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Prevalence of Secondary Traumatic Stress Among Emergency Nurses

      Introduction

      Emergency nurses often care for persons exposed to traumatic events. In the presence of empathetic caring, nurses exposed to such stressors over time can suffer from Secondary Traumatic Stress (STS), or Compassion Fatigue (CF). STS symptoms (intrusion, avoidance, and arousal) may lead to job dissatisfaction or burnout. The purpose of this study is to investigate the prevalence of STS in emergency nurses.

      Methods

      Exploratory comparative design, with 67 emergency nurses from three general community hospitals in California. Survey instruments included a demographic tool and the STS Survey (STSS).

      Results

      Nurses were most likely to have Arousal symptoms (irritability reported by 54% of nurses), followed by Avoidance symptoms (avoidance of patients 52%), and Intrusion symptoms (intrusive thoughts about patients 46%). The majority of nurses (85%) reported at least one symptom in the past week. Utilizing Bride’s algorithm to identify STS, 15% of nurses met no criteria, while 33% met all. Nurse participation in stress management activities was associated with less prevalence of STS symptoms.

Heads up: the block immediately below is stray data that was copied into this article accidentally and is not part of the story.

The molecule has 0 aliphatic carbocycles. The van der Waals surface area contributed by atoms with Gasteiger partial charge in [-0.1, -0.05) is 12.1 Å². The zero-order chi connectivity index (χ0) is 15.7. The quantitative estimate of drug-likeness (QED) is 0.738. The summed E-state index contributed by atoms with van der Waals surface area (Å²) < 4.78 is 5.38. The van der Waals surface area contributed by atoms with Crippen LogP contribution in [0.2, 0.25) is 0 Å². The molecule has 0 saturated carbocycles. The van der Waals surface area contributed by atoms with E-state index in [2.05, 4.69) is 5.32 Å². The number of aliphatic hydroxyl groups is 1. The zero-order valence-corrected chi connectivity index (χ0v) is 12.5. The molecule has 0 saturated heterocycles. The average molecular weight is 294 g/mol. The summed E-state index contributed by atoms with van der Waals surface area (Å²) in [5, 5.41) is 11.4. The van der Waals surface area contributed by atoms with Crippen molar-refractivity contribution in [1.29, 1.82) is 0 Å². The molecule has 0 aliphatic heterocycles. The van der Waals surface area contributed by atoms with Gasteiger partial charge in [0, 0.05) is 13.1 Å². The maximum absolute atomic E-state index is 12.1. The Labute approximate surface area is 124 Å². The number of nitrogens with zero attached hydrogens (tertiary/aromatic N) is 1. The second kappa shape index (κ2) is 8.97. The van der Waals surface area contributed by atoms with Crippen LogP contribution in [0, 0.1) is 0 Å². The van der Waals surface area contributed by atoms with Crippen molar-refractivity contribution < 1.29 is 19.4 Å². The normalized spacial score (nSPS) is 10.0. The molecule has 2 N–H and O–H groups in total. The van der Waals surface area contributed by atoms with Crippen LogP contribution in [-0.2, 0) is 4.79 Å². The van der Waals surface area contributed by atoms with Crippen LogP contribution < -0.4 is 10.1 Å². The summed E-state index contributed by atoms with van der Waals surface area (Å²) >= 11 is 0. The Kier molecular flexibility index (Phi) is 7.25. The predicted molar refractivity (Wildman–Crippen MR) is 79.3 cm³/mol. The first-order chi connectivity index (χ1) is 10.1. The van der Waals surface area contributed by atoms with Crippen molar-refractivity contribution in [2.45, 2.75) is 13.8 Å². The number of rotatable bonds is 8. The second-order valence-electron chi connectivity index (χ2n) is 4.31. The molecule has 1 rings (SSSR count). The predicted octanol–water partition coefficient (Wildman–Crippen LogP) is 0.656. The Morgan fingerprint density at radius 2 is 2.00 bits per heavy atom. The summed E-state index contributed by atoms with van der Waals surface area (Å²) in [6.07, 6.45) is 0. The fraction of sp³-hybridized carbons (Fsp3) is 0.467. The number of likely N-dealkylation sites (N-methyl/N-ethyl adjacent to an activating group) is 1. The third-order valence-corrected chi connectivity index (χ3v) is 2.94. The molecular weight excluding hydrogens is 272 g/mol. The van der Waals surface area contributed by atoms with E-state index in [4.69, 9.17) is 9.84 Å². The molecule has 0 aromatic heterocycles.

Discussion

      High prevalence of STS in our sample indicates that potentially large numbers of emergency nurses may be experiencing the negative effects of STS. Symptoms may contribute to emotional exhaustion and job separation of emergency nurses. Subsequent studies should be done to evaluate the association of CF/STS on actual burnout and attrition among emergency nurses.
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      Biography

      Elvira Dominguez-Gomez, Inland Empire Chapter, is Emergency Department Nurse, Hemet Valley Medical Center, Hemet, CA.

      Biography

      Dana N. Rutledge is Associate Professor, Nursing, California State University, Fullerton, CA.

      Linked Article

      • Secondary Traumatic Stress and Mindfulness Training
        Journal of Emergency NursingVol. 36Issue 1
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          This year I celebrate 33 years in nursing, 29 years as an emergency nurse, and my final 9 months of graduate school for nursing administration. The recent article by Dominguez-Gomez and Rutledge1 regarding the prevalence of secondary traumatic stress (STS) and compassion fatigue (CF) among emergency nurses was one I can empathize with, and I share a sincere interest in resolving these issues as a nurse leader. Emergency nurses give of themselves to the point of having nothing left to resolve their own emotional needs.
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